¶13 At the evidentiary hearing there was evidence that defense counsel's original request for the assistance of a forensic odontologist was based upon evidence that a bitemark had been found on the homicide victim and the State, at preliminary hearing, had presented the testimony of an "expert forensic odontologist" to identify the appellant as the perpetrator of the bitemark. Although not presented at preliminary hearing, there was also evidence that the State would offer at trial the testimony of an expert chemist to identify appellant as the perpetrator of the crimes through analysis on hair, blood, fiber and serological evidence found at the scene of the crimes and taken from the appellant and the victims. It appears from the findings of fact and conclusions of law, that defense counsel's request for the assistance of these two experts was based upon the need to rebut the testimony of these witnesses at trial and try to find inconsistencies in their testimony. The defense also voiced a concern that these expert witnesses were needed because the State would rely extensively on the testimony of its own experts at trial in order to make the case against the appellant.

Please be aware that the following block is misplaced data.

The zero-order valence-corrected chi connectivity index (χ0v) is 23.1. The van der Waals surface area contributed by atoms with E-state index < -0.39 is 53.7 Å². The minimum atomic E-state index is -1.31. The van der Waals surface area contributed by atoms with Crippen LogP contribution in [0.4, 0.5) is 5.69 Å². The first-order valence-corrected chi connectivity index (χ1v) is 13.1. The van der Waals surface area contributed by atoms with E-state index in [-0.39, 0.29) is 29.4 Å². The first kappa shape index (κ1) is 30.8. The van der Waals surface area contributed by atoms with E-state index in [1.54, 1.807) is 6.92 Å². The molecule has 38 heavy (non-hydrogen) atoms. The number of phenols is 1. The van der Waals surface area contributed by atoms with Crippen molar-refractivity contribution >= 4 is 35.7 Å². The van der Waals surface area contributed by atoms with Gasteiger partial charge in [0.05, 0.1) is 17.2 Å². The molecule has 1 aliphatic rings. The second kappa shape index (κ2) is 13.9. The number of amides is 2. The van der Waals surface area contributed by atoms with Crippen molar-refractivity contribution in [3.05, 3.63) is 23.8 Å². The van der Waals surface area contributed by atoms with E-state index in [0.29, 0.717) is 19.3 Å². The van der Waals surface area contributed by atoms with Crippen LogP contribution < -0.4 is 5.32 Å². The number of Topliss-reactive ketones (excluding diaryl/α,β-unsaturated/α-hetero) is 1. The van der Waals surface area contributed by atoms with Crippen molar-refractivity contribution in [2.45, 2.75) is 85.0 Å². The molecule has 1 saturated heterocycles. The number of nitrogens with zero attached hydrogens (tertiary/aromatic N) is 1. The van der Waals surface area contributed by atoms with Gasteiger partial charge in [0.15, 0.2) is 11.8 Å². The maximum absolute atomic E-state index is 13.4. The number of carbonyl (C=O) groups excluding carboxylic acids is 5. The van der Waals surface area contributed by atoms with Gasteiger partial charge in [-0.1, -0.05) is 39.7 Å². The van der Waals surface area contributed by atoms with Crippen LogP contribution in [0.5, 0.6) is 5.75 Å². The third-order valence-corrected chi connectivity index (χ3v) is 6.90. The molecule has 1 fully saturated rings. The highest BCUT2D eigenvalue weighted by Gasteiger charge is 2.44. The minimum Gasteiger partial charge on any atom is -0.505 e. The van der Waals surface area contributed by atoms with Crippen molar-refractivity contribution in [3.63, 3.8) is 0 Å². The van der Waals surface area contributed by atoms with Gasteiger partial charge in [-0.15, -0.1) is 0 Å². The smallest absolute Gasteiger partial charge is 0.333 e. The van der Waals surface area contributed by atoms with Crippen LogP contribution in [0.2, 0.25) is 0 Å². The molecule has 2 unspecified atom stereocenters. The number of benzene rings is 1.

¶14 While the preliminary hearing transcript and the chemist's forensic report did indicate that the bitemark evidence and the chemical analysis would make up part of the State's case against the appellant, the transcript also indicates that this expert testimony was only a part of the vast whole of the evidence to be presented in the State's case-in-chief. A review of the preliminary hearing transcript reveals that in addition to the chemist's report and the bitemark testimony, appellant was inculpated by other evidence as well. For instance, at preliminary hearing Mrs. Newsome identified appellant not only as the person who repeatedly raped her, but also as the person with whom she last saw her husband alive. She also testified that while appellant was raping her, she asked him where her husband was and appellant on one occasion replied that her husband was in a dumpster. The police testified that her husband was found dead by a dumpster. Mrs. Newsome identified a photograph of a broken watch as that of her husband's, which he was wearing the day he was killed. According to police testimony, this photograph was taken of a watch found in appellant's apartment. Finally, a wallet and some identification belonging to the deceased were found on the appellant's person when he was booked into custody at the police station.